LETTER: Relentless change produces anxiety

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It comes as no surprise to me that Horsham has been designated the ‘most anxious’ town in the United Kingdom. Attempting to manage radical change can be the cause of both anxiety and reactive depression. ‘Happy-clappy’ church services are killers!

Any reasonably intelligent resident who is perceptive and sensitive to change must surely feel depressed by what one can only describe as the wholesale destruction of our town.

The massive housing development taking place at Broadbridge Heath with the prospect of what amounts to a new town on a green field site north of Horsham - plus a possible second runway at Gatwick - is enough to give anyone the blues.

The first major change came in the 1960s with the construction of Albion Way which had the effect of cutting the town in half.

I recall that one depressed shop owner whose premises were demolished simply took his own life.

When the iconic Black Horse Hotel was demolished in the early 1970s, it was replaced with a most hideous concrete monstrosity which now houses a Travel Lodge and a firm of bookmakers.

The original Swan Walk shopping centre which was in keeping in scale and material with a market town received a Civic Trust award which was swiftly withdrawn when it received a ‘make-over’ by the current owners.

This development witnessed the demolition of the town’s Capitol Theatre to make way for the present Marks and Sparks – yet another example of commercial triumph over culture.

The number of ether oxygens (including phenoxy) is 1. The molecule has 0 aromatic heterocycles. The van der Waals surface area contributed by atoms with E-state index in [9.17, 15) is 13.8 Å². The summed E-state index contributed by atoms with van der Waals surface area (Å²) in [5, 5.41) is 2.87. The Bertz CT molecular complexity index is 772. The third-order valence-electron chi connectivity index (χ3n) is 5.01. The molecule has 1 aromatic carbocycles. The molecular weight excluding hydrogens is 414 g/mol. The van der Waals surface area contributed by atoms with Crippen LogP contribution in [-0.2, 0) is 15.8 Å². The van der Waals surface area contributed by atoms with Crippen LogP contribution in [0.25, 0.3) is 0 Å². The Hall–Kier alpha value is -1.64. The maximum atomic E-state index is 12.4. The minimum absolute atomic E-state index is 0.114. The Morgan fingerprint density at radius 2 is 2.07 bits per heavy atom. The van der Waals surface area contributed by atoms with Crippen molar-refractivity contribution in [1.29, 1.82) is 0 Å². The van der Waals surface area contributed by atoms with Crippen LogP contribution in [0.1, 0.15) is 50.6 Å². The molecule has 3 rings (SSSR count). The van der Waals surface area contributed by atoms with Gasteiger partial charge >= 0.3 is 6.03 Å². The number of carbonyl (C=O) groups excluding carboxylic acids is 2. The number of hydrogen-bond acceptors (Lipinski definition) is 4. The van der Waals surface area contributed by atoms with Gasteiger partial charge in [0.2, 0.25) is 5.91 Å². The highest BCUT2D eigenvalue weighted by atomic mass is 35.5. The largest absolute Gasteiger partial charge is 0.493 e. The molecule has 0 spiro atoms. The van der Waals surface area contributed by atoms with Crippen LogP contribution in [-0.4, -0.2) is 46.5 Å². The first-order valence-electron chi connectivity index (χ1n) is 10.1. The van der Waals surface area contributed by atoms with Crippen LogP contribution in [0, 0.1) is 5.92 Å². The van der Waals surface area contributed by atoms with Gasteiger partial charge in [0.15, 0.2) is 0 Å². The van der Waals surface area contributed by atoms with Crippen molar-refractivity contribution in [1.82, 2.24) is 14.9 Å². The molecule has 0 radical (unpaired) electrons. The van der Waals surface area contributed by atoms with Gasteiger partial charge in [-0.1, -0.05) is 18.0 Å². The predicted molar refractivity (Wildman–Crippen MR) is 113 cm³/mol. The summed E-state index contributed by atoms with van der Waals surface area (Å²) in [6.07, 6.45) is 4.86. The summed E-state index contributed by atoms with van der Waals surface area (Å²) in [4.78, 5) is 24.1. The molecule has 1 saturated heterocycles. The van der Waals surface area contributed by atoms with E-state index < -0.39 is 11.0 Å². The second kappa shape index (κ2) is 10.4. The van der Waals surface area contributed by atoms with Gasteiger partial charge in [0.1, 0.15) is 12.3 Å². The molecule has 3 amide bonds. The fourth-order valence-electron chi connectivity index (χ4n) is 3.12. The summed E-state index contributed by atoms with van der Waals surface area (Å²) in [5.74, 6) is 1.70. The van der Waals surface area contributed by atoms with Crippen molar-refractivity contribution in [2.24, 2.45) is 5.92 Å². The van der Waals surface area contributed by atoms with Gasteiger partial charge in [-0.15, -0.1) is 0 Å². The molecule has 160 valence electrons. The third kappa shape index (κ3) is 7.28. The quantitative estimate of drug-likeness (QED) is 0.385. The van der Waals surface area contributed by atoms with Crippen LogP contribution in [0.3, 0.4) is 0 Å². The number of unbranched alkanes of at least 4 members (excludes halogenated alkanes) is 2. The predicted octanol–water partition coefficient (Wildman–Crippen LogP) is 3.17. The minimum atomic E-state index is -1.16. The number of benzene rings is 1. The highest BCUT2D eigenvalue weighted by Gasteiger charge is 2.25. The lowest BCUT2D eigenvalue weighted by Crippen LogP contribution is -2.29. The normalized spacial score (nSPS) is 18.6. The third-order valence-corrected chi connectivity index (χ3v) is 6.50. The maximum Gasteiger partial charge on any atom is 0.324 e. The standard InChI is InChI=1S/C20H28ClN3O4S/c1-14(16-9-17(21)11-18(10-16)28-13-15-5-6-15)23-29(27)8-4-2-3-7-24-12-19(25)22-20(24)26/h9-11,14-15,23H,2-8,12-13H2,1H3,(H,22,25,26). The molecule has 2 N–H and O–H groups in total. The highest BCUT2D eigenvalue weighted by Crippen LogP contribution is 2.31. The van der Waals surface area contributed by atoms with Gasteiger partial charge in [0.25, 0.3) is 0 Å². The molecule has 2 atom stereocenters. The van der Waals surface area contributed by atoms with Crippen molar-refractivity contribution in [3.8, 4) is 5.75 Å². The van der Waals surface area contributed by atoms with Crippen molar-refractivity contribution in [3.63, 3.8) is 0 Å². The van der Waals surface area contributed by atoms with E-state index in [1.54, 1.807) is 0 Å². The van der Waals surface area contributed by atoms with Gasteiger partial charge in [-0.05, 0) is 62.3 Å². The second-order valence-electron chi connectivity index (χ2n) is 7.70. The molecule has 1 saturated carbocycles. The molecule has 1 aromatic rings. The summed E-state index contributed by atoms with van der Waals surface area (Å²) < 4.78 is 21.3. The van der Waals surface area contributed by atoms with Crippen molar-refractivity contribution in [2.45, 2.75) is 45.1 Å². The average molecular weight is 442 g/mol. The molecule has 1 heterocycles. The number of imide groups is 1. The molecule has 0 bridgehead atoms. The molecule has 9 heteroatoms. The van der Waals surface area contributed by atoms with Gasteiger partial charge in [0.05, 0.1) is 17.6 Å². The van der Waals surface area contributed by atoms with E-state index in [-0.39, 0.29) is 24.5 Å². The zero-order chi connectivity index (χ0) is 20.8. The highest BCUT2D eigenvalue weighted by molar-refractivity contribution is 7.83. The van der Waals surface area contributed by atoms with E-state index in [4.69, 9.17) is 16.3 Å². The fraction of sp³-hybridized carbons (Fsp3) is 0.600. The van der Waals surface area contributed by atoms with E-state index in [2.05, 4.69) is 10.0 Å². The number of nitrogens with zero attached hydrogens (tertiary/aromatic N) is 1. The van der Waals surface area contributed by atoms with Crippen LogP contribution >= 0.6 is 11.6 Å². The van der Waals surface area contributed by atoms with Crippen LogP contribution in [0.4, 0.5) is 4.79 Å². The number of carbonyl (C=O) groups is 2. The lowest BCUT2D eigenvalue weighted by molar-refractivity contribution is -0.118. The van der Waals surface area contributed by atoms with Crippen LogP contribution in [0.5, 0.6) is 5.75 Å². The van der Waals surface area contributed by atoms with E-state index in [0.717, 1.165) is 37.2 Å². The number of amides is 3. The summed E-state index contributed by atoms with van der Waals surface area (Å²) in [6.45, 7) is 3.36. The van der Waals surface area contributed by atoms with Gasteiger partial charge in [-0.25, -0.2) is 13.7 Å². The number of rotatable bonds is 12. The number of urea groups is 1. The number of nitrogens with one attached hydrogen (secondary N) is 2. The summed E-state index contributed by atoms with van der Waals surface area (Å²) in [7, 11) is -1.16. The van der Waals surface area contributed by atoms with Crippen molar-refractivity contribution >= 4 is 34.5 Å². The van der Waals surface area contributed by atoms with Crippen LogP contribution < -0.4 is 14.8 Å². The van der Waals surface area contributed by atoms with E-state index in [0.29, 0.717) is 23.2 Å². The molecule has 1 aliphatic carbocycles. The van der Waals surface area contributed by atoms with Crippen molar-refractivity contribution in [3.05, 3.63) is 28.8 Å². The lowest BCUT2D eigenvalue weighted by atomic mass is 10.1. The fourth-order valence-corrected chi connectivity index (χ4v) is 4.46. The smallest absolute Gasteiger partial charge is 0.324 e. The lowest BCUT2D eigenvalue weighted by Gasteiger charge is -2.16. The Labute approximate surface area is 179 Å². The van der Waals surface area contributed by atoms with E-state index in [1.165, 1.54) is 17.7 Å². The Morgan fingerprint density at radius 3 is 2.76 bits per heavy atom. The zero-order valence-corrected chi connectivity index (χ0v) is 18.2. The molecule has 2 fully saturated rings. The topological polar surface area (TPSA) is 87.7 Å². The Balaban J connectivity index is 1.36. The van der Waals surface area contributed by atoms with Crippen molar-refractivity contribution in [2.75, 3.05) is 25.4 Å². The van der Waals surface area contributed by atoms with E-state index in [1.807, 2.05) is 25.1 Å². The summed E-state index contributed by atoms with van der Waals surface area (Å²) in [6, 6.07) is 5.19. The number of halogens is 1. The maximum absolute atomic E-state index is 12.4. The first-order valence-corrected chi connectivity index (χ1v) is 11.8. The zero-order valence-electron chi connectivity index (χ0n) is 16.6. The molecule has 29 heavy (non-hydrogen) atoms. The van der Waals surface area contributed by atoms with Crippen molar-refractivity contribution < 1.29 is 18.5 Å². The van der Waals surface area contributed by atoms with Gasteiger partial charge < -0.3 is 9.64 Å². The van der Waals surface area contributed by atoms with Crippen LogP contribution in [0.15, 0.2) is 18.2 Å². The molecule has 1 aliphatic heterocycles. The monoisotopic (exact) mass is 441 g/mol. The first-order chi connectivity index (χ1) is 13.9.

In our once small market town, consumerism reigns supreme.

In spite of our depressed economy, we are expected to shop until we drop – treating our benefit-laden children to plastic Halloween tat – thrust upon parents by our supermarkets.

In East Street - now renamed, ‘The Quarter’ by the powers that be - it’s food, glorious food.

I can only conclude that the five residents interviewed at random on the subject have never suffered from severe anxiety or depression – either reactive (the loss of a loved one, for example) or endogenous (which has no apparent cause).

Your GP can often be of help with the use of prescribed drugs for a limited period or what is termed ‘cognitive therapy’ which aims to change the patient’s view of the world.

Personally, I would steer well clear of any offer of ECT (electro convulsive therapy) – which can have disastrous long-term side effects.

To conclude, I do hope that this advice has been helpful to your readers – it’s being so cheerful that keeps me going!

ROBERT B. WORLEY

Ayshe Court Drive, Horsham